“This is sacred ground. It is a neutral place, no race, color, religion should be mentioned here.” This is how one person responded to a National Park Service survey which asked visitors to Arlington to assess the relevancy of slavery in properly interpreting life at the home of Robert E. Lee. Another visitor responded that slavery should be taught “only in schools” and another individual seriously suggested that “race has no place in the historical discussion and presentation of a slave plantation.” Across the Potomac River in Maryland, the newest Civil War monument to grace the town of Sharpsburg is of Lee on Traveler and includes the following at its base: “Robert E. Lee was personally against secession and slavery, but decided his duty was to fight for his home and the universal right of every people to self-determination.” I have no doubt that such a belief would have been news to Lee’s slave Wesley Norris.
The fact that such views continue to be embraced by Civil War enthusiasts is worth exploring if for no other reason than that it may tell us something about Lee’s relevance at the beginning of the 21st century. In the case of Lee I suspect that our defensiveness about race and slavery is a symptom of a broader resistance to anything that challenges our ideas of Lee’s moral perfection and ultimately our understanding of the Civil War. As historian John Coski noted in a recent Washington Post interview, “There’s an old saw in the South of a little girl asking, ‘Mommy is Robert E. Lee from the Old Testament or the New?’” I agree with Coski that Lee has been so overly lavished with praise that we have turned him into an untouchable “marble man.” Unless you’ve been hiding under a rock there is no doubt that Lee has come under more serious scrutiny in recent years. Some of the attacks can be dismissed as uninteresting or lacking any scholarly merit. On the other hand, professional historians have introduced interpretive frameworks from psychology, gender studies, political science, and race studies, and although the results have not always held up under scrutiny they have managed to enrich our understanding of Lee’s life, the antebellum south, and the Civil War.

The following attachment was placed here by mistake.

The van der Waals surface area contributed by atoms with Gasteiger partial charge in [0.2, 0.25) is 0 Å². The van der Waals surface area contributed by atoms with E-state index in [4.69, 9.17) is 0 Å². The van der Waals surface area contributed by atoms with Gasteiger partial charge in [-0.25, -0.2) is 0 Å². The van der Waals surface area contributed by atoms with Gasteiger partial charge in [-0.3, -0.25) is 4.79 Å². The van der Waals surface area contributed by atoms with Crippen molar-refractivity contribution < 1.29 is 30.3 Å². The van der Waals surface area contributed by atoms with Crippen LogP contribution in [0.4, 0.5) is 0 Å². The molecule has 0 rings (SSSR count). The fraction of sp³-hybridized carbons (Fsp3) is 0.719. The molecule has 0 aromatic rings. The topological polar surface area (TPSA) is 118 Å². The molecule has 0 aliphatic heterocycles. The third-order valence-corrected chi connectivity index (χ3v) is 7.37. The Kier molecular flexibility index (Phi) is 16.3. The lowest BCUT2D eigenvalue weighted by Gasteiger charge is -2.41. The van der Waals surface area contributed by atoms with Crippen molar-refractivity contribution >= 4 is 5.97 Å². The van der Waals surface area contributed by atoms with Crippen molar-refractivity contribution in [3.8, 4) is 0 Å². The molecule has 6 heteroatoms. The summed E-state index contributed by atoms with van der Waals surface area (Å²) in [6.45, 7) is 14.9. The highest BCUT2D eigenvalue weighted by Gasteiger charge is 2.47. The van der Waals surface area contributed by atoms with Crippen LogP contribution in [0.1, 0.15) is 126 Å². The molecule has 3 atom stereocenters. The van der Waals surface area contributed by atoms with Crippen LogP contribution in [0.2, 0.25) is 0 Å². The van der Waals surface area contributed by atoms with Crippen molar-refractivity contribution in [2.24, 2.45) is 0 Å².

It is not surprising that the increase in Lee studies have brought about a backlash from certain corners within the Civil War community. For many people any challenge to the traditional interpretation of Lee or the Confederacy is tantamount to heresy. Consider the description of a symposium on R.E. Lee sponsored by the Stephen D. Lee Institute in northern Virginia which took place this past spring:
2007 marks the 200th anniversary of the birth of Robert E. Lee, one of America’s most revered individuals. But opinions are changing in this era of Political Correctness. Was Lee a hero whose valor and leadership were surpassed only by his honor and humanity? Or was he a traitor whose military skill served a bad cause and prolonged an immoral rebellion against his rightful government? To many, Robert E. Lee is a remote figure, a marble icon. To others he was simply a great battlefield commander. But Lee was much more; his character shines brightly from the past, illuminating the present. The Symposium will cover Lee’s views on government and liberty, his humane attitudes toward race and slavery, Lee and the American Union, Lee as inspired commander and his relationship with the Army, Lee as a Christian gentleman, and the meaning of Lee for today.
It is difficult to imagine how a serious historical discussion is supposed to take place when the terms of the debate are framed around such meaningless concepts as “hero” and “villain.” The above description, however, is symptomatic of the difficulty that characterizes much of the discourse surrounding Lee’s life and legacy.